Off-exchange health plans see 39% to 56% premium increase from 2013

The National Center for Public Policy Research (NCPPR) released a study earlier this week finding that Americans looking to purchase health insurance on the state and federal Obamacare exchanges would find higher premiums and less choice than plans available last year on private exchanges.

The findings in the study aren’t surprising given that Obamacare mandates a number of changes to health insurance, including minimum benefits and actuarial requirements, all of which result increase the cost of coverage. Though the NCPPR offered some insight into the higher costs consumers face, it didn’t offer much in real dollars being spent on health insurance coverage compared to 2013 plans. (eHealth), however, has released data that does provide some insight into how much consumers are paying for off-exchange health plans compared to a year ago. Despite a multitude of promises that Obamacare would make health coverage more affordable, the eHealth study proves otherwise.

“As of February 24, 2014, the average premium for an individual health plan selected through eHealth without a subsidy was $274 per month,” the nation’s first and largest private exchange noted in a recent press release, ”a 39% increase from the average individual premium for pre-Obamacare coverage.”

“The most recent average premium for plans without a subsidy chosen by families was $663 per month,” the statement continued, “a 56% increase over the average family premium in February, 2013, which was $426 per month.”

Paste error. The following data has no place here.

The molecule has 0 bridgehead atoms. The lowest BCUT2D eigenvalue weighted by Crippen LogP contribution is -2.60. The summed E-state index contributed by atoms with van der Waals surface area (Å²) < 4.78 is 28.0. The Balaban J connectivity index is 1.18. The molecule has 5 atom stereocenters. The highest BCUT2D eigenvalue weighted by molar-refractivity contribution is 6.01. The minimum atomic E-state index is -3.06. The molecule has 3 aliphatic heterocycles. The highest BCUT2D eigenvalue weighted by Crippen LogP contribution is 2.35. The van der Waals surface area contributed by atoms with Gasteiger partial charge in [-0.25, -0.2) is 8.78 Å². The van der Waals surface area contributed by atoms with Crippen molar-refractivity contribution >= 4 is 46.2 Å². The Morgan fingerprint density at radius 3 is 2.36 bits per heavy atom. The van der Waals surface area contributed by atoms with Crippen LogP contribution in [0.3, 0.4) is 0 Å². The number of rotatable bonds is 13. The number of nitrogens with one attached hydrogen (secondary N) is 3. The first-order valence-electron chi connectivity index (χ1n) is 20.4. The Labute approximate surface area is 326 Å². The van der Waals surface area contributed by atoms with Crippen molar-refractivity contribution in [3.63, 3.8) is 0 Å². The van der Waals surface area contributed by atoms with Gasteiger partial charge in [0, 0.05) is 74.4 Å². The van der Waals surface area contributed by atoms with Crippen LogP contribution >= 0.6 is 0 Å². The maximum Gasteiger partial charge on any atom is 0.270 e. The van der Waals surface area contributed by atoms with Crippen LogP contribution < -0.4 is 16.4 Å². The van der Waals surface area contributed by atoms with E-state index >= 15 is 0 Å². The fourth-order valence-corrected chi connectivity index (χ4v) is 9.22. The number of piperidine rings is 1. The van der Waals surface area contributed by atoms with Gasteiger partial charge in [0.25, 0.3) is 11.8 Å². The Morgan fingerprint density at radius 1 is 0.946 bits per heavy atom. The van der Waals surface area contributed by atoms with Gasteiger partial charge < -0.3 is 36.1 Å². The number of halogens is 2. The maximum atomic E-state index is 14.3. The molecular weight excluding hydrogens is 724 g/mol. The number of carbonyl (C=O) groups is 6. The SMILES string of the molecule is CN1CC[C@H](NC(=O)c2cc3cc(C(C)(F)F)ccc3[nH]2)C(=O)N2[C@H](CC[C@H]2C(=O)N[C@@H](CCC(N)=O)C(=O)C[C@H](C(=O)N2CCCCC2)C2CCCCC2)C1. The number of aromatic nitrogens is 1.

President Barack Obama promised that Obamacare would reduce premiums by $2,500 per year. But like so many of the promises the White House has made about the law, that has proven untrue. The data from eHealth show that the average premium has, in fact, risen by $1,272 per year for individuals and $2,844 for families.

eHealth launched the “Daily Health Insurance Price Index,” which offers a real-time look into the average monthly costs of individual and family coverage. The data show that consumers’ initially were paying even more.

“Premiums for individual plans selected by eHealth customers on October 15 averaged $374 per month,” eHealth noted, “but dropped approximately 27% to $274 by late February, 2014.” That trend, however, declined over time as young people began applying for coverage.”

“The average age for individual applicants went from 44 years old in mid-October 2013 to 36 as of February 24, 2014. The average premium for family plans selected by eHealth customers went from $779 in mid-October 2013 to $663 on February 25, 2014,” the private exchange added.

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